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Rebecca Dixon ('08), a Madison summa cum laude oboe performance major, took the podium to show off her mastery of knowledge far and wide on the TV show Jeopardy!®
Rebecca Dixon ('08) a Madison summa cum laude oboe performance major, took the podium to show off her mastery of knowledge far and wide on the TV show Jeopardy!
In this interview with Madison magazine, JMU 2008 music graduate Rebecca Dixon talks about competing on the television show Jeopardy! This Madison summa cum laude oboe performance major took the podium to show off her mastery of knowledge far and wide. While at JMU, the Myra Doherty Scholarship recipient played English horn, studied Russian, tutored music history, was a chorister and won first place in the 2008 academic writing competition. During Dixon's Jeopardy! competition televised in February 2010, her winnings totaled over $53,000.
You must be a master of knowledge. How early did your talent begin? Are you also amazing at crossword puzzles?
I really love trivia. I consider myself to be a pretty serious crossword puzzle solver (I swear by the New York Times crossword puzzle), and I love to play games like Trivial Pursuit and Scrabble. My best friend and I have regular weekly Scrabble games where we'll meet up at local coffee shops and play on my vintage 1940s Scrabble set. Plus I have kind of a competitive vein in me, so that helps with Jeopardy! too. I've been watching Jeopardy! since I was a kid, but not really seriously watching until I was probably a teenager.
How did you practice and get ready for the Jeopardy! auditions and then the show itself?
I didn't really study too much for the Jeopardy! auditions or the actual show. I looked at a few study guides for topics I really needed help on, but I would say that preparation was minimal. What I did to prepare was play along at home and try to pretend I was in the game as much as possible, especially practicing the timing on the signaling device (I practiced with a click pen) and developing a better sense of when to either attempt a response or omit it if I wasn't 100 percent sure of the correct response.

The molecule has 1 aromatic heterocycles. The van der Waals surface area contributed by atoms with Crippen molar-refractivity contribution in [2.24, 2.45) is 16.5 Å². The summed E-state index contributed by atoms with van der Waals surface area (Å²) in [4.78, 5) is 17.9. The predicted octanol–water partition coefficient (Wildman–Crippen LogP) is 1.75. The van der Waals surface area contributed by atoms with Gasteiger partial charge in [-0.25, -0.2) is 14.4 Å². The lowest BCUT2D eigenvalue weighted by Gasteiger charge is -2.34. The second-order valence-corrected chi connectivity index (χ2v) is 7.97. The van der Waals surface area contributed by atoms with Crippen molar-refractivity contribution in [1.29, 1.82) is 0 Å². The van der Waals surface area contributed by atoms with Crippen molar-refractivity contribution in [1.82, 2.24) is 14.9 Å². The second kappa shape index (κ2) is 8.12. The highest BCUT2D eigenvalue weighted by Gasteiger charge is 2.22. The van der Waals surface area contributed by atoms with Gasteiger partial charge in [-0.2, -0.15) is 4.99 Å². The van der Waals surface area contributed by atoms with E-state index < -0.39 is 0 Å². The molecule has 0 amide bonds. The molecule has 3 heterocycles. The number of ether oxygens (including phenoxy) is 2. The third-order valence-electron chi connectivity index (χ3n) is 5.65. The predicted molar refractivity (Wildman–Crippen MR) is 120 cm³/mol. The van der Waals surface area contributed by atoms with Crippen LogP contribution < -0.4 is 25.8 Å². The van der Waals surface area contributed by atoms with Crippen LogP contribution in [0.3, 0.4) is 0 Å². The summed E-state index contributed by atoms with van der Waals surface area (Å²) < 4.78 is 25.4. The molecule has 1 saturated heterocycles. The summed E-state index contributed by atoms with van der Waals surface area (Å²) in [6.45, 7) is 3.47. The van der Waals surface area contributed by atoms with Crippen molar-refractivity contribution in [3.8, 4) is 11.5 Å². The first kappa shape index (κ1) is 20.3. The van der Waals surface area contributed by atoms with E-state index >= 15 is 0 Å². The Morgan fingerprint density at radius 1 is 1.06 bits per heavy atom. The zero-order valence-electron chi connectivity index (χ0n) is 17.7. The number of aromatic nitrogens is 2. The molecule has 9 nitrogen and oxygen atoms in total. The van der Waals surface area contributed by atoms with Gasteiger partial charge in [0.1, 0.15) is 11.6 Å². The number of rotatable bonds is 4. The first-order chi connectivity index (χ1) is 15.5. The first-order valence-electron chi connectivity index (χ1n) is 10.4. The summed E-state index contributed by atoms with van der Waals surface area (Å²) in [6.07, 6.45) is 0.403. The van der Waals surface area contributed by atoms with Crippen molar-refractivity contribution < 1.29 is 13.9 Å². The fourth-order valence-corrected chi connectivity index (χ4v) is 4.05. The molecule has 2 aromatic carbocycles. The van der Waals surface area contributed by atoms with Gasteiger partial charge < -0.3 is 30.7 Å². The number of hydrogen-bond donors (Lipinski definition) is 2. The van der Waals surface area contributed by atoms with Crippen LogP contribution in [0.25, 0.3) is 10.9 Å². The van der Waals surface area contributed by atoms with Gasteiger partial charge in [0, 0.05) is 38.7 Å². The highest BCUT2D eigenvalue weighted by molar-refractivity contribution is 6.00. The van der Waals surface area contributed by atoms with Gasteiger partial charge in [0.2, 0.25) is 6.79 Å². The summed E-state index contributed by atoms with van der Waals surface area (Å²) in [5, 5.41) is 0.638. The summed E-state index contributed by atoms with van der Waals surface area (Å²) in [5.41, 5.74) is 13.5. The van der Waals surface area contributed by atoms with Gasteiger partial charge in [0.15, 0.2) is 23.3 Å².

What's the difference between practicing and answering the questions correctly at home while watching Jeopardy!?
The biggest difference in playing the real game is that you're playing against two other people instead of just yourself, so the real key is the signaling device. There's nothing more frustrating than knowing the correct response cold but not being to able respond because another player was a fraction of a second faster than you!
How does Jeopardy! work behind the scenes?
Jeopardy! usually tapes five shows in one day. My shows were taped back in December. When we're not out on stage for a rehearsal or an actual game, all of us [contestants] are sequestered away in the green room. There we get our makeup done, enjoy refreshments, and get important information and pep talks from the show's contestant coordinators and contestant producer. They are really amazing — they're the ones who do the auditions, select the contestants, and guide us through everything. Most of all, though, they want us all to do well. All of us in the green room then usually have an amiable, light-hearted and fun-filled dynamic.
What were your Madison years like?
At JMU (2004-08), I was a music performance major, and my primary instrument is oboe. I played in most of the bands and orchestras at some point while at JMU. I also sang in the JMU Chorale, which I loved, and I was active in the Double Reed Club as well as being a tutor for students in one of the music history classes in the School of Music. Outside of my major, some of the other subjects I enjoyed at JMU were Russian, art history, oceanography and economics. As a freshman I took a general art history course in Renaissance to Modern Art, and I think that definitely helped in being able to come up with Cezanne in Final Jeopardy! on my first show. Thank you to Dr. Kay Arthur for that great class!
What are you doing currently?
I am currently on a leave of absence from the University of Pittsburgh. I was there as a graduate student studying musicology during the 2008-09 school year. This year I am back in my hometown of Vancouver, Wash., so I could focus on applying to other grad schools. I just finished all of my auditions and can relax for a little while now. My plan is to attend a new school in the fall for a Master of Music degree in oboe performance, and hopefully play in an orchestra one day. While at home, I've been keeping up with my music by taking private lessons, singing in my church choir, and playing in a local wind symphony.